Scotland has been a special place for the Queen in recent decades, both for holidays and royal duties.
She spent part of her honeymoon in Birkhall on the rural Balmoral estate in Aberdeenshire and the estate was her favorite residence in Scotland.
Queen Victoria described Balmoral as her ‘heaven on earth’ when it was redeveloped in the 1850s and the Queen ‘would never be happier’ than when she spent her summer holidays at the estate in the North East.
It has been the Scottish holiday home of the Royal Family since it was bought by Prince Albert for Queen Victoria in 1852 and passed down through the generations.
The usual August and September stay, which extends into October, has traditionally included a visit to the nearby Braemar Gathering, where the Queen headed the Highland Games event.
She also regularly visited Crathie Kirk while staying in Balmoral and the small church became memorable in the Scottish independence debate days before the 2014 poll, when the Queen reportedly told people outside a Sunday service to “think very carefully about the future” before casting their vote.
Prime Ministers and Prime Ministers visited the Queen in Balmoral and stayed for short periods.
David Cameron once said there wasn’t much “chillaxing” – chilling and relaxing – in Balmoral, while the royals passed their time horseback riding, fishing or walking.
The Queen spent so much time at Balmoral Castle that she perfected the Aberdeenshire accent, according to her cousin.
Margaret Rhodes told BBC Radio 4 that the monarch was a “very, very good impersonator” who could “make the accents of Norfolk and Scottish – Aberdeenshire – beautiful”.
The Queen began her annual holiday with a cruise around the Western Isles on the Royal Yacht Britannia before heading to Balmoral.
The tradition was set aside after the yacht was taken out of service in 1997, but in 2006 she chartered a luxury vessel, the Hebridean Princess, to celebrate her 80th birthday with her family while cruising around the Western Isles.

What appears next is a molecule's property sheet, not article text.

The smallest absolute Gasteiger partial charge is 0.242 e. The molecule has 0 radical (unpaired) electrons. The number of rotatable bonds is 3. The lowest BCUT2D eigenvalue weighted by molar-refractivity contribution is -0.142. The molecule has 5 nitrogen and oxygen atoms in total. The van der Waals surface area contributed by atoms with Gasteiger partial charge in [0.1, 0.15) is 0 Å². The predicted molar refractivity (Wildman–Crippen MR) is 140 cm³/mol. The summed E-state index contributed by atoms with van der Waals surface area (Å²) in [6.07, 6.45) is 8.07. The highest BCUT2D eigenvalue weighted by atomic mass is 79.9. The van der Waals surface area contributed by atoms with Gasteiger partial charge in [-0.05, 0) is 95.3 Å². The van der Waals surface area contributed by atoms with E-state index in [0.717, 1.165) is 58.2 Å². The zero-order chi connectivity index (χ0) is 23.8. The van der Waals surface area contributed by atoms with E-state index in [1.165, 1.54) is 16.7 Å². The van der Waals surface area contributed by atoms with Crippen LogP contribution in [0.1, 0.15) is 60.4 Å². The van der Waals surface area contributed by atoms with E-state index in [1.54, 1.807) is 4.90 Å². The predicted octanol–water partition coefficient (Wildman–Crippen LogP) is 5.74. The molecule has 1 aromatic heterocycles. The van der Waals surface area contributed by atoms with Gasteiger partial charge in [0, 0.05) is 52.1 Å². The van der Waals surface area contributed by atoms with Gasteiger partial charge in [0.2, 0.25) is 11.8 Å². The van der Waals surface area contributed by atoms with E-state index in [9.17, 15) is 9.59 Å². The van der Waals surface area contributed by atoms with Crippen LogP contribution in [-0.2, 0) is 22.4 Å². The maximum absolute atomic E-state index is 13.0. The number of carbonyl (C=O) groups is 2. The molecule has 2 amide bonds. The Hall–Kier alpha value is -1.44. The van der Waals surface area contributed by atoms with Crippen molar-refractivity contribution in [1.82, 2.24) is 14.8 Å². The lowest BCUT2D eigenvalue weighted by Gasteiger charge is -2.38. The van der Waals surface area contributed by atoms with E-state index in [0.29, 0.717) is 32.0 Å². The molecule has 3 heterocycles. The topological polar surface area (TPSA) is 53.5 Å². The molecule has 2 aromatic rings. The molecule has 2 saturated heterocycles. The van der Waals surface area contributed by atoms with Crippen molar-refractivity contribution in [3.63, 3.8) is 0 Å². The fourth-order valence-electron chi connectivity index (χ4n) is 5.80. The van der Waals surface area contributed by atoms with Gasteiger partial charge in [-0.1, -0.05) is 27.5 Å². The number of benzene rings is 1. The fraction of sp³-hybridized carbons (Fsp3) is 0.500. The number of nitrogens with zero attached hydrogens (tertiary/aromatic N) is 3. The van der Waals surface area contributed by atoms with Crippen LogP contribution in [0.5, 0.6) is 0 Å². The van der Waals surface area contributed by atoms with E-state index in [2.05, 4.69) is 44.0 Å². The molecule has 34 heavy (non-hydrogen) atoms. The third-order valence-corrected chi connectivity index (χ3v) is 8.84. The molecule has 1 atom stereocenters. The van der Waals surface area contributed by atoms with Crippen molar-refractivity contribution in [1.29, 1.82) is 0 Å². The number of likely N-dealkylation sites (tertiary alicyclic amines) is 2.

She repeated the experience in 2010.
The Queen also spent a week each summer visiting regions around Scotland during the so-called “Royal Week” or Holyrood Week.
The week always started in the forecourt of Holyrood Palace with the ceremony of the keys when the Queen was welcomed to Edinburgh by the Lord Provost, who presented her with the keys to the city.
During Royal Week, the Queen hosted an annual garden party, welcoming around 8,000 guests to the gardens of the Palace of Holyroodhouse.
An inauguration ceremony was also held during the week, usually running from late June to early July.
During her reign, the Queen visited almost every part of Scotland, launching ships and opening major developments such as the Queen Elizabeth University Hospital in Glasgow.
As head of the Commonwealth, she attended the opening ceremony of the 2014 Glasgow Games before leading the rest of her family in a series of site visits during the event.
One of her first official duties when she became queen after the death of her father, King George VI, was to plant a cherry tree at Edinburgh’s Canongate Kirk, the parish church for the Palace of Holyroodhouse.
After her coronation – the first to be broadcast live on television – crowds lined the streets of the Scottish capital as the Queen received the Honors of Scotland – the Scottish crown, scepter and sword of state.
In 2015, the Queen and Philip marked the day she became the UK’s longest reigning monarch with a steam train ride from Edinburgh for the opening of the new Borders Railway.
In 2022, for the first time in her reign, the Queen appointed a new Prime Minister at Balmoral Castle instead of Buckingham Palace.
Her age and mobility issues led to outgoing Conservative Party leader Boris Johnson and new Prime Minister Liz Truss making the trip from London to instead see the monarch in the Highlands while she was on her summer break.